It's a term from PTSD, which based on your posts neither of you are experiencing.


I'll be 60 next year. I knew PTSD before it was called that.
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Re: Trigger warnings

Postby Irishjava » Wed Nov 07, 2018 4:36 pm

Every lefty I follow on Youtube (Shaun, ContraPoints, Three Arrows, Lindsey Ellis) uses the term "content warning" instead of "trigger warning". I like that a whole lot more, as most on this thread have (correctly) pointed out that since "trigger" is tied to PTSD, it can feel really excessive sometimes. "Content warning" has no such implication, just seems like a decent heads-up for those who want it, and it lends itself more easily to the "Viewer discretion advised" comparison.
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Re: Trigger warnings

Postby NathanLoiselle » Thu Nov 08, 2018 2:20 am

ftl wrote:As far as I can tell, both of you guys that posted just above me are mildly annoyed rather than triggered.

It's a term from PTSD, which based on your posts neither of you are experiencing.


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Re: Trigger warnings

Postby 52xMax » Fri Nov 09, 2018 8:29 am

Good thread. All (most, anyway) sensible opinions so far, and I can't find nothing much to disagree. I think the "content warning" is an attempt at further cleansing a term that's already PC, so that's kind of ridiculous. But as long as they're not tone trolling and trying to impose this new word over the previous one (like "handi-capable"), I don't really mind one bit if they themselves favor its use.

Similarly, I don't have a problem when creators decide to put labels all over their work about pretty much whatever they want. I'm gonna comment when I think it's excessive or that it diminishes the value of said work, but if they think it's justified for whatever reason I'm not gonna try and stop them.

What I mostly object is when moral busybodies acting on behalf of the poor souls who don't know better try to change the works of others because "won't somebody please think of the children". Especially when it comes to content that was not designed for the audiences these people pretend to be offended for and claim to protect, such as movies and video games rated for adults only, or literary works that have been around for centuries and use language that was not controversial at the time or which is being used deliberately to illustrate a point.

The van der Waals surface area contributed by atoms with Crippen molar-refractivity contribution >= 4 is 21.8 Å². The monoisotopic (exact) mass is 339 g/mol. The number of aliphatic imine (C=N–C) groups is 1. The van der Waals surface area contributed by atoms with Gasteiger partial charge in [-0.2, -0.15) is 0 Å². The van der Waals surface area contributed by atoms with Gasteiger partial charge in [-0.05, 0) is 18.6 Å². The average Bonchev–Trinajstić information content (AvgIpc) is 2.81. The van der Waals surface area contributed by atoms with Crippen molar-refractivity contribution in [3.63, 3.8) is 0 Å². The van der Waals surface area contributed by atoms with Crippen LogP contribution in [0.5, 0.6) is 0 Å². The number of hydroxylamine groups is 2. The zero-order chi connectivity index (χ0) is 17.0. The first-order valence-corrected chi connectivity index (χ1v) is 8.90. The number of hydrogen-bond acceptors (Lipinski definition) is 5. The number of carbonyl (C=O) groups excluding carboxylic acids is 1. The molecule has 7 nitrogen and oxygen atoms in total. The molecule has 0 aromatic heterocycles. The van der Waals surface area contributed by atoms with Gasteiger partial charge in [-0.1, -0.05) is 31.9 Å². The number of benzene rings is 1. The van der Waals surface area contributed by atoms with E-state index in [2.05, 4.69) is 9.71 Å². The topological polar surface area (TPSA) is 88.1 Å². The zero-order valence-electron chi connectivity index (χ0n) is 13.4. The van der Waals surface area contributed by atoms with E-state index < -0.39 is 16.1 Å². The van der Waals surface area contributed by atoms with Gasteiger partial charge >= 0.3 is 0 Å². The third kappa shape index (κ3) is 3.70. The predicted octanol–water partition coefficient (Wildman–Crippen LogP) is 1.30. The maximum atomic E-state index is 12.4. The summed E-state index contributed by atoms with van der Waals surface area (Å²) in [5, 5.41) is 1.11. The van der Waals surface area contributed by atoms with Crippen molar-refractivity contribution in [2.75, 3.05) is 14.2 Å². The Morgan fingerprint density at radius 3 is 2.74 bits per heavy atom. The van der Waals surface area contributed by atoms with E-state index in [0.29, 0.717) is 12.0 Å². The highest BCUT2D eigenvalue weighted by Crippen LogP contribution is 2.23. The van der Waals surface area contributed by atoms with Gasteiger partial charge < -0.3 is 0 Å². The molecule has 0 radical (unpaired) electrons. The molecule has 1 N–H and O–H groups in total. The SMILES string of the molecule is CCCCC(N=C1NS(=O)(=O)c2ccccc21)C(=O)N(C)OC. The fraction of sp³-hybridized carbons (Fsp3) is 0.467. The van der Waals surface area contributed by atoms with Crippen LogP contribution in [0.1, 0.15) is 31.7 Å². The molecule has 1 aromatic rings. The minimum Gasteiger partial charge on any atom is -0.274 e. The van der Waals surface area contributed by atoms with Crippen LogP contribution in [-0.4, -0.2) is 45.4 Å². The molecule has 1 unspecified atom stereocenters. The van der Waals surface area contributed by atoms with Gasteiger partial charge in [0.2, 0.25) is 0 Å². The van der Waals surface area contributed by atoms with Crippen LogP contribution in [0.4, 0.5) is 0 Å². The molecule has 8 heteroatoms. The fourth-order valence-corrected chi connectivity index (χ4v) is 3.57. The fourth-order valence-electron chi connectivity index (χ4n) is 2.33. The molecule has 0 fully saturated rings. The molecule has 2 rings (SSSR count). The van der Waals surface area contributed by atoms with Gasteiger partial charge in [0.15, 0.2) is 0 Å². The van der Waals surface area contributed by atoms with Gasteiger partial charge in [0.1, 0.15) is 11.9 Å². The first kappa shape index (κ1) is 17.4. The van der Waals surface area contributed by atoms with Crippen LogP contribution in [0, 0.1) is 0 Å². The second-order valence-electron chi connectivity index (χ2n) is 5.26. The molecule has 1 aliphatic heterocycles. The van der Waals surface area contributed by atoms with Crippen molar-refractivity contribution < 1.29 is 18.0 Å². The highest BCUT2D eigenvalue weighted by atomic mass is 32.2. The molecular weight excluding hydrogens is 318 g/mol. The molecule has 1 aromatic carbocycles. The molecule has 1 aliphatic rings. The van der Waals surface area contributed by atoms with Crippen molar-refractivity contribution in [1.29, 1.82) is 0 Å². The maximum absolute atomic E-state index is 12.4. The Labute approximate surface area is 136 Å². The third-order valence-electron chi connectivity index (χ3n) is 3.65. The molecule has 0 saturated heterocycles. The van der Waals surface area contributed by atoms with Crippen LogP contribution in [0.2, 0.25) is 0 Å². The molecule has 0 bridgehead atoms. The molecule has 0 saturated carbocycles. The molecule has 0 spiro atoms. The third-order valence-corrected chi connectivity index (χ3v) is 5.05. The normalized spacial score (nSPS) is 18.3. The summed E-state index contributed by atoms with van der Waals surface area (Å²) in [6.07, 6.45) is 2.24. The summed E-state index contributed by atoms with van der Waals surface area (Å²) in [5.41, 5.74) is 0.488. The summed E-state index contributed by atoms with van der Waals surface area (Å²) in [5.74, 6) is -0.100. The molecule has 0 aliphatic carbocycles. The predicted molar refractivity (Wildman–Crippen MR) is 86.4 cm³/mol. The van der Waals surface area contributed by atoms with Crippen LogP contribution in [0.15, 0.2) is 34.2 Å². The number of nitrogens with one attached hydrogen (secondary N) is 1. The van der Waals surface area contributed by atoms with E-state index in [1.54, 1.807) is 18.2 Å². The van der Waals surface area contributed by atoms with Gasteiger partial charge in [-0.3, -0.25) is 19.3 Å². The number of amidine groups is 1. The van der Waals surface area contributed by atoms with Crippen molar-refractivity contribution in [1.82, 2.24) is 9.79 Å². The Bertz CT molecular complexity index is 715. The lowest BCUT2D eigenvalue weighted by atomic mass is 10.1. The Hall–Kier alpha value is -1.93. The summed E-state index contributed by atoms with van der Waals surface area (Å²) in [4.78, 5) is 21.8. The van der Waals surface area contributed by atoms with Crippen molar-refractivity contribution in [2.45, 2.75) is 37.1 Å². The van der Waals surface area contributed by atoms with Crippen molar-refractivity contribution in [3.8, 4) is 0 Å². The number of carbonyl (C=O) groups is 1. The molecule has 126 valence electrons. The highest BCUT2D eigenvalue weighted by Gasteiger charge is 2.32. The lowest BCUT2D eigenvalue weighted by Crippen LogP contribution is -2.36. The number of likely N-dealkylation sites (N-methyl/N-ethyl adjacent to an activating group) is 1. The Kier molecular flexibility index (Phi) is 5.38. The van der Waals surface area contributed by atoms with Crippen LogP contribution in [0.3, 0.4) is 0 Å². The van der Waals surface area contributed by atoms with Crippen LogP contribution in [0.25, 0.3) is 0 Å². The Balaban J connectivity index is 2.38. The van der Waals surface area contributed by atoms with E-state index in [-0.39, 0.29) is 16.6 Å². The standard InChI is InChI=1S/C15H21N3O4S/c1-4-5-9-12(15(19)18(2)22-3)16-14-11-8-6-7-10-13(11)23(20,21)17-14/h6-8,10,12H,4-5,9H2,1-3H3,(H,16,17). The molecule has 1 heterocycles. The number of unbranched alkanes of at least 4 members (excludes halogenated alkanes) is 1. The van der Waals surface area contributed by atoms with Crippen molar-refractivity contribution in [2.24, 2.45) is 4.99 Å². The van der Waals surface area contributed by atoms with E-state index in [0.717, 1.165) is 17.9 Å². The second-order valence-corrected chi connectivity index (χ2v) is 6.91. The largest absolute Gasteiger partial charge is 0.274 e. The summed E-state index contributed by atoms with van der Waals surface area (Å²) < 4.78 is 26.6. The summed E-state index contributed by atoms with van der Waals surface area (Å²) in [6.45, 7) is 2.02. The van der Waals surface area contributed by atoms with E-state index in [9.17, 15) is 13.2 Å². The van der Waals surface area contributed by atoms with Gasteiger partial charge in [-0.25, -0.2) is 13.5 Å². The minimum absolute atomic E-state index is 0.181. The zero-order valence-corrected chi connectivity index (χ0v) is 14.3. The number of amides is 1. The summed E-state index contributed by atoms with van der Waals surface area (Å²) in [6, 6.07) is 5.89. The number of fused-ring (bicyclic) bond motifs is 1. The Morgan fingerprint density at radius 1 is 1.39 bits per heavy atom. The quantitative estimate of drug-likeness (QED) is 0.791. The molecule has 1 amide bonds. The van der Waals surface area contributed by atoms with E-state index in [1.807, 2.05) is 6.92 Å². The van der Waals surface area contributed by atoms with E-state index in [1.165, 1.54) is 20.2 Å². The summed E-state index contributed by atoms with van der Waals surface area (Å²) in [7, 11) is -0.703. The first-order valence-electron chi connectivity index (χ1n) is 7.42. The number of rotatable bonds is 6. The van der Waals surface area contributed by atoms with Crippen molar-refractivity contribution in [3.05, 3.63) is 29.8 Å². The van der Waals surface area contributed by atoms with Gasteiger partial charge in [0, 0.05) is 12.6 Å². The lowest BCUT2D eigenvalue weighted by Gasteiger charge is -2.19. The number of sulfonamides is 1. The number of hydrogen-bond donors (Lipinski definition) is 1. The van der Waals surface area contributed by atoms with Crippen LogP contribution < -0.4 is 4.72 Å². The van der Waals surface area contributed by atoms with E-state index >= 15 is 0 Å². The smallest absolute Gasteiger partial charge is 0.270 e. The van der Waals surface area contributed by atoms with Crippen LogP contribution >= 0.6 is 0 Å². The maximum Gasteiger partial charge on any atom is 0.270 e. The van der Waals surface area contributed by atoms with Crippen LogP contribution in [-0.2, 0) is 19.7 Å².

Stamping a trigger warning on the cover of "Huckleberry Finn" or "Uncle Tom's Cabin" for using "the 'n' word" or for their depiction of slavery entirely misses both the context and the point of those stories. It's like banning Anne Frank's diary because there's Nazis in it, and that might trigger the two dozen people who are still alive that remember WW2.

There's also the matter (I do recall this being discussed, perhaps in the now infamous "social justice absurdity" thread, long before your time, KK) of how much it actually contributes to add these warnings to people actually suffering from trauma and PTSD, and if these attempts at sheltering them from the outside world (when not futile) might not be causing harm instead by preventing them from confronting their fears in a controlled environment such as a classroom, before being exposed to those things out in the real world with no one to protect them.

Anyone interested in the coddling of the American mind, you'd be happy to know that its authors Jonathan Haidt and Greg Lukianoff recently expanded the ideas of that paper into a book, by the same title. It's on my reading list, but if anyone gets to it before than me, please share your thoughts on it here, on the books thread, or directly through PM.
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Re: Trigger warnings

Postby IamNotCreepy » Fri Nov 09, 2018 4:06 pm

One thing that strikes me as odd about trigger warnings is I just don't see how they would be useful for the written word.

I mean, I definitely get trigger warnings for videos. Due to how realistic some videos can be, someone with PTSD could easily be triggered by graphic depictions of violence.

I don't get how that translates to the written word. People don't get that same visceral reaction by reading that they do from video. Also, it's much easier to stop reading in the middle of a sentence if you realize something graphic is occurring.

With written text, you could spend a whole page describing something that could be depicted in one image -- you know, the whole picture being worth a thousand words thing. At any time, you can stop reading, but once you see that picture, it's too late.